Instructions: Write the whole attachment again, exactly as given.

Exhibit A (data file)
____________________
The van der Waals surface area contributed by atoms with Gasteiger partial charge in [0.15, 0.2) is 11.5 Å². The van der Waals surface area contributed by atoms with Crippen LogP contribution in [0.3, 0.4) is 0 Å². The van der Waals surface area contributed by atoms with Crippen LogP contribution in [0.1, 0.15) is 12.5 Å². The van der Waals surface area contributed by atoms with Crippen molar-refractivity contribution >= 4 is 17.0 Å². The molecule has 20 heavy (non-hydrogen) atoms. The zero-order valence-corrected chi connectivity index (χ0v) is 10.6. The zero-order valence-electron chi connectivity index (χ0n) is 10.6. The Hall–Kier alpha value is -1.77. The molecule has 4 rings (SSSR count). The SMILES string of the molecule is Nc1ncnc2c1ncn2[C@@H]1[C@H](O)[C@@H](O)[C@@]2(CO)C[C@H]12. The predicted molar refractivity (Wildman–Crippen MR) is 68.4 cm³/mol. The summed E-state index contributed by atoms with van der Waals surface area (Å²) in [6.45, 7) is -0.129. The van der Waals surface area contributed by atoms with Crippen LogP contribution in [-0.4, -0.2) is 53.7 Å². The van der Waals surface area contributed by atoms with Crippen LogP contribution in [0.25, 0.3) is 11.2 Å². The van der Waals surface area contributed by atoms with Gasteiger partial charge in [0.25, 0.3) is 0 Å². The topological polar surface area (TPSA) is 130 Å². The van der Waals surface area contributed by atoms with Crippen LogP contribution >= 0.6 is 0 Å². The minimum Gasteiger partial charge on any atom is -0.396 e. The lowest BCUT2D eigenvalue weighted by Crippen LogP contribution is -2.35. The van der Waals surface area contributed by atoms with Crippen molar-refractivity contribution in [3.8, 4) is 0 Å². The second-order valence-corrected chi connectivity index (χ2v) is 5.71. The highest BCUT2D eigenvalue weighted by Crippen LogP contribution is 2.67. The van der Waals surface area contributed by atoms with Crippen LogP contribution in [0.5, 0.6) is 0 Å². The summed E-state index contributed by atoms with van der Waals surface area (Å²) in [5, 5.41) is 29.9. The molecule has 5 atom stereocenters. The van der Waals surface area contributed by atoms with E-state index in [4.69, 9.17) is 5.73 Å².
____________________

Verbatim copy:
The van der Waals surface area contributed by atoms with Gasteiger partial charge in [0.15, 0.2) is 11.5 Å². The van der Waals surface area contributed by atoms with Crippen LogP contribution in [0.3, 0.4) is 0 Å². The van der Waals surface area contributed by atoms with Crippen LogP contribution in [0.1, 0.15) is 12.5 Å². The van der Waals surface area contributed by atoms with Crippen molar-refractivity contribution >= 4 is 17.0 Å². The molecule has 20 heavy (non-hydrogen) atoms. The zero-order valence-corrected chi connectivity index (χ0v) is 10.6. The zero-order valence-electron chi connectivity index (χ0n) is 10.6. The Hall–Kier alpha value is -1.77. The molecule has 4 rings (SSSR count). The SMILES string of the molecule is Nc1ncnc2c1ncn2[C@@H]1[C@H](O)[C@@H](O)[C@@]2(CO)C[C@H]12. The predicted molar refractivity (Wildman–Crippen MR) is 68.4 cm³/mol. The summed E-state index contributed by atoms with van der Waals surface area (Å²) in [6.45, 7) is -0.129. The van der Waals surface area contributed by atoms with Crippen LogP contribution in [-0.4, -0.2) is 53.7 Å². The van der Waals surface area contributed by atoms with Crippen LogP contribution in [0.25, 0.3) is 11.2 Å². The van der Waals surface area contributed by atoms with Gasteiger partial charge in [0.25, 0.3) is 0 Å². The topological polar surface area (TPSA) is 130 Å². The van der Waals surface area contributed by atoms with Crippen LogP contribution >= 0.6 is 0 Å². The minimum Gasteiger partial charge on any atom is -0.396 e. The lowest BCUT2D eigenvalue weighted by Crippen LogP contribution is -2.35. The van der Waals surface area contributed by atoms with Crippen molar-refractivity contribution in [3.8, 4) is 0 Å². The second-order valence-corrected chi connectivity index (χ2v) is 5.71. The highest BCUT2D eigenvalue weighted by Crippen LogP contribution is 2.67. The van der Waals surface area contributed by atoms with Crippen LogP contribution in [0.5, 0.6) is 0 Å². The summed E-state index contributed by atoms with van der Waals surface area (Å²) in [5, 5.41) is 29.9. The molecule has 5 atom stereocenters. The van der Waals surface area contributed by atoms with E-state index in [4.69, 9.17) is 5.73 Å².